Researchers in Greece have developed a new system that converts video into virtual, touchable maps for the blind. The three-dimensional maps use force fields to represent walls and roads so the visually impaired can better understand the layout of buildings and cities.

"Imagine I'm blind and I want to come to New York," says Konstantinos Moustakas, lead researcher on the virtual mapping project and a graduate student at Aristotle University of Thessaloníki in Greece. "I should have a map."

Architects sometimes create three-dimensional models for the blind, but these replicas can only be used by one person at a time. Paper maps with ridges signifying roads are not ideal either, because they cannot convey enough information. With Moustakas' system, a digital version of a diorama can be accessed simultaneously by people around the world. Extra information is presented in audio clips.

To build the virtual dioramas, the researchers first shoot video of an architectural model. The video is then processed frame by frame using software developed by Moustakas' team. As the camera angle changes, the software tracks each structure and determines its shape and location. That data is used to create a three-dimensional grid of force fields for each structure. "Each point on the grid has an associated force value," Moustakas says.

Two common-touch interfaces simulate the force fields by applying pressure to the user's hand: the CyberGrasp glove, which pulls on individual fingers, and the Phantom Desktop, which applies a single force to the hand via a wand. Moustakas said the process is somewhat like trying to identify an object by running a finger or wand along its surface.

Virtual, touchable maps, also known as haptic maps, have been created before, but they were made using stereoscopic movies, which require special cameras. Moustakas' system works with a standard video camera.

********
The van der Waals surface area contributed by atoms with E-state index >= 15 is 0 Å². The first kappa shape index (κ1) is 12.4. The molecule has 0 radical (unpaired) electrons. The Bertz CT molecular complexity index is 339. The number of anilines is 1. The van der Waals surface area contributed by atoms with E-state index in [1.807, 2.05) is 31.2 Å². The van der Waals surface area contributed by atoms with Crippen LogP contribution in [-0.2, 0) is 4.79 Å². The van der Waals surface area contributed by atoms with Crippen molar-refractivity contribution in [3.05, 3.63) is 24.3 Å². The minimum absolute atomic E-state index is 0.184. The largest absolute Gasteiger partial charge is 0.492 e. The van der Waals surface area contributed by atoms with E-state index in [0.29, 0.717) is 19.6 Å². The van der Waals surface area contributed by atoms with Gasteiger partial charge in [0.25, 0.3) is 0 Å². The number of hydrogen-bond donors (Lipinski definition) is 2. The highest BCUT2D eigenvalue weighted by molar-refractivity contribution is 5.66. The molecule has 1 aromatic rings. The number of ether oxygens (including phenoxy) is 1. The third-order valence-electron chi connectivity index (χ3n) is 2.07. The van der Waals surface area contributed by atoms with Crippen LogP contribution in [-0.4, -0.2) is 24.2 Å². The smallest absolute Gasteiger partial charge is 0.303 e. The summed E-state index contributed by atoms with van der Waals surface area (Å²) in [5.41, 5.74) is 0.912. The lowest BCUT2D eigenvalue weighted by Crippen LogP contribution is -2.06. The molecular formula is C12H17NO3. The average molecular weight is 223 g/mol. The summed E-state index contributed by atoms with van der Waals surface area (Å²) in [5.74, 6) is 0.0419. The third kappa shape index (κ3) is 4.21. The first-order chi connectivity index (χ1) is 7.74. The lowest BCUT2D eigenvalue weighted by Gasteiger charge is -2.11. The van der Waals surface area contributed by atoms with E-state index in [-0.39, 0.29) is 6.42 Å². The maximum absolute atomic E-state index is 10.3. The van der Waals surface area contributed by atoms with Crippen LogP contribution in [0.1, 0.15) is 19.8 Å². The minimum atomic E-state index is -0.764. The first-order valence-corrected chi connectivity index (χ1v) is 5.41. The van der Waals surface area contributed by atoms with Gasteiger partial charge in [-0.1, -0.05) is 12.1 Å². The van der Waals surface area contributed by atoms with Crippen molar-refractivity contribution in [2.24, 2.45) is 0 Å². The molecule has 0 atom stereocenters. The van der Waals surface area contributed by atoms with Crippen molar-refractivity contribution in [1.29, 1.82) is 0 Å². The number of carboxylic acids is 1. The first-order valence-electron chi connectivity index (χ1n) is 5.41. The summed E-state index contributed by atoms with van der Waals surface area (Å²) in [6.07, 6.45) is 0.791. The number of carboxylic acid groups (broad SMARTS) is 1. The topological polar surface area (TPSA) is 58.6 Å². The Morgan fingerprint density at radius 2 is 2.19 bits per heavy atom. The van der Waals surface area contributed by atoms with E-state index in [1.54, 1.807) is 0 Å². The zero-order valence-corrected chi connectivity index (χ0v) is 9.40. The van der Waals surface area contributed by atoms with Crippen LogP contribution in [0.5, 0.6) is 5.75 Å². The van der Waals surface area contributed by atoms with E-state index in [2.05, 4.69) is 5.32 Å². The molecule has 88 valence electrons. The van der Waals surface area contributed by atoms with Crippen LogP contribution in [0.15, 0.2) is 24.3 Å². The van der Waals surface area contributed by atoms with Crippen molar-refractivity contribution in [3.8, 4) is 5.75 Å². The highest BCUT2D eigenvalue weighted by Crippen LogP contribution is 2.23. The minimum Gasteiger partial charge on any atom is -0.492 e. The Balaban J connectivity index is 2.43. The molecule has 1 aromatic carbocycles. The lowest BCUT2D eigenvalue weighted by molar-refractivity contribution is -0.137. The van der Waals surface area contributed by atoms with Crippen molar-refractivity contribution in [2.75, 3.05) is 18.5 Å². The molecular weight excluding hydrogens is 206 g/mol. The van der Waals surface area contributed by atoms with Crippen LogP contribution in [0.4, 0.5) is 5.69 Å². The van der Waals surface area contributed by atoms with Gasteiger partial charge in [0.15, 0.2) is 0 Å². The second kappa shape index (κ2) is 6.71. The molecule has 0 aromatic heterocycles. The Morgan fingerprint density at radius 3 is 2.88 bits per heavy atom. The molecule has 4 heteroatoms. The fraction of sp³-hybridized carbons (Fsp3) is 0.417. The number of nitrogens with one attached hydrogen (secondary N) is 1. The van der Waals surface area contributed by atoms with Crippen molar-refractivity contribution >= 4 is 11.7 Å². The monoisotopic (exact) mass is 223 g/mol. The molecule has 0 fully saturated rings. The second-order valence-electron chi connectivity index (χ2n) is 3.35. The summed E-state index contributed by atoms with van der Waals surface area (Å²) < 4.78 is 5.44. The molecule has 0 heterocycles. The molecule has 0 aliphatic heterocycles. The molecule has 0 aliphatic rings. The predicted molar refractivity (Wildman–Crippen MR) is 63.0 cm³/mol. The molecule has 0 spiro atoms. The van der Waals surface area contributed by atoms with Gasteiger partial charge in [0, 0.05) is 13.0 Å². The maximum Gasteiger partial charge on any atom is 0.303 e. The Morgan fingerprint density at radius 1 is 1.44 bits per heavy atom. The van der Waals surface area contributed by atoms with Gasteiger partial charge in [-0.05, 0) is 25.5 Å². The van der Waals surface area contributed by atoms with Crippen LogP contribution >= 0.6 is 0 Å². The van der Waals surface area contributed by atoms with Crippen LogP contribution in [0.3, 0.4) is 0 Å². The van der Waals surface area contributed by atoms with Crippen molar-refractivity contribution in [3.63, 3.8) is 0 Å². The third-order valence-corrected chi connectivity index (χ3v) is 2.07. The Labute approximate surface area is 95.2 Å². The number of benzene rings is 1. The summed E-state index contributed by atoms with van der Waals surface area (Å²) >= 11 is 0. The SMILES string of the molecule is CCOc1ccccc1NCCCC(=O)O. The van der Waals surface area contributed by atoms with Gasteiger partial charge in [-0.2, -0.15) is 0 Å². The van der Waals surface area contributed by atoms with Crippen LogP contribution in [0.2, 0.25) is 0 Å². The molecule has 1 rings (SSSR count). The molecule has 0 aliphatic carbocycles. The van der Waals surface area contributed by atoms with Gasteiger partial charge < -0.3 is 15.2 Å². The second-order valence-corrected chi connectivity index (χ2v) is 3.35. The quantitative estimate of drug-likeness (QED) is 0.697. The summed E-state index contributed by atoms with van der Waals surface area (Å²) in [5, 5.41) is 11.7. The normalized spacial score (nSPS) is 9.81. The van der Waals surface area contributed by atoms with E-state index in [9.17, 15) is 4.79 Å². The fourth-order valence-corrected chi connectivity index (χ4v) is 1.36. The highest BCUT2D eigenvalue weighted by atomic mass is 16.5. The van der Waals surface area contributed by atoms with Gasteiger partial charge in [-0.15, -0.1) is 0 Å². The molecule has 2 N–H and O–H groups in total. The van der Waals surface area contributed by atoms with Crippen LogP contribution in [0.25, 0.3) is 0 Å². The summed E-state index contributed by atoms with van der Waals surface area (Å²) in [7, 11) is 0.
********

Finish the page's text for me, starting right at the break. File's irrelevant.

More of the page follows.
Moustakas also developed a system that converts pictures of traditional paper maps into a three-dimensional street map. Users run a finger or wand down the grooved roads of the virtual map, while street names are automatically read aloud.

Moustakas tested both systems on 19 visually impaired people. During the tests, subjects were asked to identify buildings in the virtual scene and travel from one location to another.

According to the study, published in the journal IEEE MultiMedia, the subjects preferred the virtual street maps for navigating large areas, such as cities, and the virtual dioramas for assessing small groups of buildings. Moustakas is currently working on integrating the two systems.

Reginald Golledge, a professor of geography at the University of California, Santa Barbara, says he believes Moustakas' research is "a good step in the right direction." Golledge, who has conducted research on other virtual mapping systems for more than 15 years, notes that blind users would still need a guide dog or cane to navigate potholes in the real world.

Dan Jacobson, co-chair of the International Cartographic Association's commission on maps and graphics for the visually impaired, says Moustakas' technology could be useful for the sighted as well as the blind. A haptic map could be helpful in situations where a sighted user is visually distracted, for example. It could also convey information about things that are not in view. "In a virtual world … you could feel your way around a building to see what's behind," Jacobson says.

Regardless of the intended user, Golledge says the system will have to become more portable to be widely accepted. The Phantom Desktop, for example, has to be plugged into an outlet. Although it could be handy for travel planning, it could not be used en route.